Reggie Miller becomes an official member of the Naismith Memorial Basketball Hall of Fame Friday night. While some question whether or not he is deserving of such an honor, many more agree that he belongs. Ask Spike Lee, former players, and New York Knicks fans around the world if Reggie is a Hall of Famer.
Reggie retired in 2005 after spending his entire 18-year career with the Indiana Pacers. He was a five time All-Star and won a gold medal in the 1996 Olympic Games. He is the franchise’s all-time leading scorer, and held the NBA record for most three-point field goals before Ray Allen topped him last season.
Before his pro career, Reggie led UCLA to an NIT Championship and a Pac-10 Championship in his senior year. He finished second in all-time scoring at UCLA behind some guy named Kareem Abdul-Jabbar. He holds conference records for most league points, highest league scoring average, and most free throws.
This goes further than numbers though. Reggie’s loyalty to the Pacers organization is one of the things people often overlook. Only John Stockton and Karl Malone (with Utah) played more games with one franchise than Reggie did with Indiana. At the time of his retirement, he still had two or three decent years left, and was close to signing with the Boston Celtics.
In the end, he said he just couldn’t stand the thought of wearing another team’s jersey. In a society today that is all about bouncing from team to team in the pursuit of winning a title, Reggie said no thanks. He didn’t want to go chase a ring, even though he got the Pacers close on many occasions.
The Pacers reached the Eastern Conference Finals six times during Reggie’s career, making the NBA Finals once, where they lost to Kobe, Shaq and Phil Jackson’s Lakers. They lost the series 4-2, to what was arguably one of the greatest teams ever put together.
We were blessed to have Reggie on our team for 1,389 games. He owned this city, even more so than Peyton Manning did during his tenure here. He was one of the best perimeter shooters the game has ever seen and one of the greatest clutch shooters of all-time. He knew he was a marked man and he relished it, especially in New York.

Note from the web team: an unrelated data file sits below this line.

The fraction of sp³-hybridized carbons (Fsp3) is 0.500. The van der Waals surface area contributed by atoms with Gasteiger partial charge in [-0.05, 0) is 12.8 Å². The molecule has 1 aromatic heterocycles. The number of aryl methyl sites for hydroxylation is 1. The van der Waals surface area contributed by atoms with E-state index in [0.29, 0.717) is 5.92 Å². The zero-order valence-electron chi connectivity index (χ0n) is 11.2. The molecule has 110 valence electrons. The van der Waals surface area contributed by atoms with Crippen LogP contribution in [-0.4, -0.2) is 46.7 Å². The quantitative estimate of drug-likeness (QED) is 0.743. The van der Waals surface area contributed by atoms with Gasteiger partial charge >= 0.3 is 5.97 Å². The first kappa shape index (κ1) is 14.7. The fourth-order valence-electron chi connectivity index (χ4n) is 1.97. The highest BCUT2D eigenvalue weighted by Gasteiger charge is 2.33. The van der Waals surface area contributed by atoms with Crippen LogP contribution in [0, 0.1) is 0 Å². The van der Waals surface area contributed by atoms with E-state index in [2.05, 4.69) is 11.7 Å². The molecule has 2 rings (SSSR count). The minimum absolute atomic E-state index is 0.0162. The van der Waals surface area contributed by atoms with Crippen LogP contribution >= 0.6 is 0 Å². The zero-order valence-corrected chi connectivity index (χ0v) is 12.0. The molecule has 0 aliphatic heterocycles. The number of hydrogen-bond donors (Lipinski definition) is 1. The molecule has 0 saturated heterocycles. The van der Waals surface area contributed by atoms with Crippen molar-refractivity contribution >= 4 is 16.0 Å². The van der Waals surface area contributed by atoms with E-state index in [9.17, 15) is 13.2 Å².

Growing up as a kid in Indiana, there was nothing better than when the Pacers and Knicks got together. Seeing Patrick Ewing and John Starks frustrated beyond belief at Market Square Arena always put a smile on my face. Even better were the games at Madison Square Garden, where Reggie teased and toyed with Spike Lee and thousands of angry Knicks fans.
Everyone remembers eight points in nine seconds, even though it was only Game 1 of the Eastern Conference Semifinals. It was in New York City though, in front of Spike Lee. This was one year after his incredible shooting performance in Game 5 of the Eastern Conference Finals, where he dropped 39 points (25 in the fourth quarter) on the Knicks.
As much as his career is associated with the Knicks, the Chicago Bulls always seemed to be in the way of Reggie’s pursuit of an NBA Title. Reggie’s game-winning shot over Michael Jordan in 1998 tied the series at 2-2, but the Bulls eventually won in seven games, advancing to the Finals where they would win their sixth Championship.
As much as ESPN loved to document how Reggie got under John Starks’ skin, perhaps the more-telling case came when he got into Jordan’s head in 1993. Phil Jackson said that Reggie was “the only guy Michael ever threw a punch at”. Jordan said “I really don’t dislike playing against anybody in the league, but playing Reggie Miller drives me nuts.” Kobe Bryant also got into a fist fight with Reggie in 2002.
While many players hated Reggie during their playing days, they all respected him. Kobe said Reggie was the toughest player he has ever had to guard. I’m sure there are plenty of others that would agree.
A Hall of Fame career is about more than how many Championship rings you have. Robert Horry has seven of them, and Adam Morrison has two. I’ll leave it at that. Who is to say Dan Marino is less of a player because he never won a Super Bowl? Sometimes people need to take a step back and look at the whole product, instead of just focusing on one piece of it.
Like it or not, Reggie is iconic, clutch and one of the greatest shooters to ever play the game of basketball. He is also a Hall of Famer.
Looking back on it all, I’m just thankful that Donnie Walsh used his 11th overall pick in the 1987 draft on some skinny kid from UCLA instead of Indiana’s darling, Steve Alford.
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